Yet another Hungarian film success in Cannes
Zsófia Szilágyi’s One Day (Egy nap) competes for the Golden Camera Award at the Cannes Film Festival. One Day debuted on May 9 in the Critics’ Week section with great success.
The annual Cannes Film Festival’s 71st edition kicked off on May 8 and is scheduled to end on May 19. In 2018 the only Hungarian contestant is One Day, which appears in a parallel programme of the festival called Critics’ Week. As One Day is Zsófia Szilágyi’s first feature movie, her work gets the chance to be in the battle for the Golden Camera Award in Cannes. Results will be announced on the last day of the festival.
Zsófia Szilágyi graduated from the University of Pécs in 2002 having Hungarian as a major, then from SZFE (University of Theatre and Film Arts) in 2007 and within the frames of the Incubator Programme of MNF (Hungarian National Film Fund) she created One Day, her first feature film. The young director received a total of HUF 64 million to produce this piece.
The Hungarian female director and co-author of the screenplay was mainly directing short films previously, but she also was an assistant in creating Ildikó Enyedi’s Oscar-nominated On Body and Soul. Ildikó Enyedi was one of her influential teachers on SZFE, who herself won the Golden Camera Award with My 20th Century (Az én XX. századom) almost thirty years ago. Her latest work, On Body and Soul, got the Golden Bear for the best full-length film at the Berlin Film Festival last year. Besides that, she still teaches at SZFE.
Another student of the university worked on One Day as well; the film editor Máté Szórád is still studying at SZFE in Budapest. Other members of the team are Réka Mán-Várhegyi, the co-author of the screenplay and Balázs Domokos, the cameraman.
Ildikó Enyedi helped to choose the actress for the main role. Enyedi’s suggestion for the main part was Zsófia Szamosi, who plays a struggling mother in a bad marriage in the Hungarian version of the world-wide known HBO series Therapy, and is the frustrated music teacher in the Oscar-winning short film, Mindenki.
In One Day she plays a mother of three with an unfaithful husband, who is busy all day all night.
The working mother experiences life as a constant challenge and chance of failure. She not only works as an Italian language teacher but cooks, cleans the house and takes care of the children. Balancing private life and working life is not easy for her character, Anna.
Kristóf Forgács, also known as Leó Füredi, debuts on screen as her husband, Szabolcs. Szabolcs is a lawyer, whose workplace is full of stress because of all the responsibilities. At home, he is a caring person, who helps his wife with the kids a lot, but he gets stuck in this loop of mundane tasks as well and tries to set himself free by seeking for a lover.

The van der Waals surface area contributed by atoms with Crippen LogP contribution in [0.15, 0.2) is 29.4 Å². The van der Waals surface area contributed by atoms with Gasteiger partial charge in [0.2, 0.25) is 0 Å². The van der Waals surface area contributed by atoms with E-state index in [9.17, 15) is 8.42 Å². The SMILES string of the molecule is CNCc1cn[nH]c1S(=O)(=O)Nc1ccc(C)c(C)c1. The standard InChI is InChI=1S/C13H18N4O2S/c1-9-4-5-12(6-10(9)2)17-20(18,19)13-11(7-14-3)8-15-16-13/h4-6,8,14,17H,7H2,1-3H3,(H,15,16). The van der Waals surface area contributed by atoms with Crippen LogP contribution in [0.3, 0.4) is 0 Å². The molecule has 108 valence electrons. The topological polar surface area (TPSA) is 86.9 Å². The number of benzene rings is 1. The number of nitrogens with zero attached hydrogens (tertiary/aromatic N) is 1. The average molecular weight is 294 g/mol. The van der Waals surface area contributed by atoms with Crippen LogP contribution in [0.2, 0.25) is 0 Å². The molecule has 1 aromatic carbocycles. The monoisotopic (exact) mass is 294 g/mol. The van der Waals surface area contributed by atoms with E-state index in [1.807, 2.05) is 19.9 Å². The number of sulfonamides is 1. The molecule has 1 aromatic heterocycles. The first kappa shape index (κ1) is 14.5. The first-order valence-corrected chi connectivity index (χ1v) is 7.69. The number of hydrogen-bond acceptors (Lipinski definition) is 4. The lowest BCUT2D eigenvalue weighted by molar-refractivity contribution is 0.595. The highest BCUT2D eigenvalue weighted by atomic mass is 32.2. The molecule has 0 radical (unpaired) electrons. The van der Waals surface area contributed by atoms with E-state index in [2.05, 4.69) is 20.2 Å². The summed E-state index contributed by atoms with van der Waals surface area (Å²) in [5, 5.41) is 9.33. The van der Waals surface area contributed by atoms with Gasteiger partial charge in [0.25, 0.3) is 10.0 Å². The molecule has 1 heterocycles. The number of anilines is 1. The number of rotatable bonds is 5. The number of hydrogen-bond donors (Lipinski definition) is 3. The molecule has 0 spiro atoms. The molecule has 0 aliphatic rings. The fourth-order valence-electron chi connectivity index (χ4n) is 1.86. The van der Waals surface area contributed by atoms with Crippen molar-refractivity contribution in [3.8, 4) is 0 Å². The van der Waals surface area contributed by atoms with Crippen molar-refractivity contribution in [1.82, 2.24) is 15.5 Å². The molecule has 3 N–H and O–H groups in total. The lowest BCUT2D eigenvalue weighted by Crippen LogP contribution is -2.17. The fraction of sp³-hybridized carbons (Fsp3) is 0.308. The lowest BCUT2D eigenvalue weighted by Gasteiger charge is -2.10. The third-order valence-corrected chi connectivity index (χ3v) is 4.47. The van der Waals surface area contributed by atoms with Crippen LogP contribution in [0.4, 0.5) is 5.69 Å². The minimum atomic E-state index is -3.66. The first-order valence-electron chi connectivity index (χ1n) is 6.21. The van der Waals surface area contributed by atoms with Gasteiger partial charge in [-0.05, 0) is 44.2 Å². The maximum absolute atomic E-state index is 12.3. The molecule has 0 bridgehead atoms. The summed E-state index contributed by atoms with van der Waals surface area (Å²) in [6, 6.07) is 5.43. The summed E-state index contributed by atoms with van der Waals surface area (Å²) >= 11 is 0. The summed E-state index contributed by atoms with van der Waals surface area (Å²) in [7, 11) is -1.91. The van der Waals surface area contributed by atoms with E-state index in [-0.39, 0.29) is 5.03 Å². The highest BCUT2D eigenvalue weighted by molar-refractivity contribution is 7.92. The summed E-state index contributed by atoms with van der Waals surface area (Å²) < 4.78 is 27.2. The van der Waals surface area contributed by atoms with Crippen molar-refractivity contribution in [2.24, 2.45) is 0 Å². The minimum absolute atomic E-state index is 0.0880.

The dialogues fit the contexts perfectly as if the lines were scripted from real-life situations. The film itself is a little bit Dogma-styled, as the only music heard is the music the characters are listening to. Their struggle with financial problems and time management seems real. The setting is created carefully and resembles a typical Hungarian home. The movie is realistic, almost naturalistic, although it is not a documentary, but a drama.
One Day depicts a typical 36 hours of a Hungarian mother. A lot of tension is squeezed into those hours which makes the film brilliant.
It is not about the usual image of parenthood full of happiness and smiling, but it shows that part as well. Being a mother is not a sweet dream sprinkled with laughs, the reality is not flawless – it is hard work with a few joyful moments good to remember.
Zsófia Szilágyi is not a mother herself, but she gained inspiration from the mothers around her. She shared in an interview to MNF that the core concept of the movie is based on an e-mail from a friend of her. This friend wrote down her timetable in detail indicating all the small tasks she has to deal with as a working mother. After that Szilágyi started to “expand her data collection” by speaking and spending time with families more and more to depict them accurately. The film was born, and many Hungarian reviews say she met this goal.
What do international reviews say?
According to Cineuropa “with hyper realism, One Day skilfully conveys alienation of parental life” and “all the classic panics of family life are revisited to perfection.”
In their summary, they praise multiple aspects of the movie: the acting, the shooting, the “sense of context” and “directorial prowess.”
The Hollywood Reporter sheds a spotlight on the hand-held style “that doesn’t stop assaulting the senses.” They think, however, that the movie is way too painfully honest for its audience and their vision is not about hitting box-offices, but “Szilágyi is clearly a name to watch.” THR’s standpoint is that the movie is so realistic about family life that the viewers can put themselves in the couple’s shoes, which, in this case, may evoke negative, almost depressing feelings in the potential audience.
Screendaily finds One Day though being about every-day life, “ an unexpectedly powerful drama.” Screendaily states One Day is a convincingly realist and “deeply relevant film that manages to turn 36 hours in the life of a worn-out mother-of-three into a small but powerful drama.” They see the after-life of the work on the bright side and propose further success and festival invitations for the movie.
One Day comes to Hungarian cinemas in this autumn.
Photo: MTI/EPA/Franck Robichon
Source: by Éva Stölkler – guest author